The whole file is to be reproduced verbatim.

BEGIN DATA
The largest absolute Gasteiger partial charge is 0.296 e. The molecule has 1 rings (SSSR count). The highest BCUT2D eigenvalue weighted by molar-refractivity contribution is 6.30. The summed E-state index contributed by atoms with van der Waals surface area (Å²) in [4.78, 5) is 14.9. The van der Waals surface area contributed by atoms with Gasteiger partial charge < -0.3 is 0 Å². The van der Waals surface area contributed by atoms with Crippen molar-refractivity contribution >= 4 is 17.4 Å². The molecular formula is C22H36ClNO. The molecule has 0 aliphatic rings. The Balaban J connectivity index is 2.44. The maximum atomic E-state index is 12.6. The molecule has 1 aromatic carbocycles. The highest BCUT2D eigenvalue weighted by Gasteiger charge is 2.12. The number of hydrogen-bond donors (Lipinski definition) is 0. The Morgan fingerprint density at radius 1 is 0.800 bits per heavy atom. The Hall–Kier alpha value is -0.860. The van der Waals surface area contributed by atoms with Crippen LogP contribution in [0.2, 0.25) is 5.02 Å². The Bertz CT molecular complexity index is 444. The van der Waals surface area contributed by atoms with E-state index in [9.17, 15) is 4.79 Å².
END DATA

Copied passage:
The largest absolute Gasteiger partial charge is 0.296 e. The molecule has 1 rings (SSSR count). The highest BCUT2D eigenvalue weighted by molar-refractivity contribution is 6.30. The summed E-state index contributed by atoms with van der Waals surface area (Å²) in [4.78, 5) is 14.9. The van der Waals surface area contributed by atoms with Gasteiger partial charge < -0.3 is 0 Å². The van der Waals surface area contributed by atoms with Crippen molar-refractivity contribution >= 4 is 17.4 Å². The molecular formula is C22H36ClNO. The molecule has 0 aliphatic rings. The Balaban J connectivity index is 2.44. The maximum atomic E-state index is 12.6. The molecule has 1 aromatic carbocycles. The highest BCUT2D eigenvalue weighted by Gasteiger charge is 2.12. The number of hydrogen-bond donors (Lipinski definition) is 0. The Morgan fingerprint density at radius 1 is 0.800 bits per heavy atom. The Hall–Kier alpha value is -0.860. The van der Waals surface area contributed by atoms with Crippen LogP contribution in [0.2, 0.25) is 5.02 Å². The Bertz CT molecular complexity index is 444. The van der Waals surface area contributed by atoms with E-state index in [9.17, 15) is 4.79 Å².